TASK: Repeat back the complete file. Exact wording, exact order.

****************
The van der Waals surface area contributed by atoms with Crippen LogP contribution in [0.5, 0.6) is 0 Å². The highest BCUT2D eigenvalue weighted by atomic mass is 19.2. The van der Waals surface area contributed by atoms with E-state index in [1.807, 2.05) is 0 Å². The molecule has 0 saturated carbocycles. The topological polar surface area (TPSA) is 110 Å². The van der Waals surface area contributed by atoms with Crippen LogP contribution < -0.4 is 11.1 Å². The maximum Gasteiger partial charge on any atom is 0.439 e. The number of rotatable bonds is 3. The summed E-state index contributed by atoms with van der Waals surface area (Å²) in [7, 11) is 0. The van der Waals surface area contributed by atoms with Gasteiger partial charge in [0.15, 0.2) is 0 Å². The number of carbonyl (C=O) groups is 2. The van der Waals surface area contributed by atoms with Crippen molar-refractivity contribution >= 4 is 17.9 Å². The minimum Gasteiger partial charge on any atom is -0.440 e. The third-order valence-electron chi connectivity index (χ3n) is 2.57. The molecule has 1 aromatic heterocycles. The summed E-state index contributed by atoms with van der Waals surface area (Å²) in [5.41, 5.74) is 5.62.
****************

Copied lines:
The van der Waals surface area contributed by atoms with Crippen LogP contribution in [0.5, 0.6) is 0 Å². The highest BCUT2D eigenvalue weighted by atomic mass is 19.2. The van der Waals surface area contributed by atoms with E-state index in [1.807, 2.05) is 0 Å². The molecule has 0 saturated carbocycles. The topological polar surface area (TPSA) is 110 Å². The van der Waals surface area contributed by atoms with Crippen LogP contribution < -0.4 is 11.1 Å². The maximum Gasteiger partial charge on any atom is 0.439 e. The number of rotatable bonds is 3. The summed E-state index contributed by atoms with van der Waals surface area (Å²) in [7, 11) is 0. The van der Waals surface area contributed by atoms with Gasteiger partial charge in [0.15, 0.2) is 0 Å². The number of carbonyl (C=O) groups is 2. The van der Waals surface area contributed by atoms with Crippen molar-refractivity contribution >= 4 is 17.9 Å². The minimum Gasteiger partial charge on any atom is -0.440 e. The third-order valence-electron chi connectivity index (χ3n) is 2.57. The molecule has 1 aromatic heterocycles. The summed E-state index contributed by atoms with van der Waals surface area (Å²) in [5.41, 5.74) is 5.62.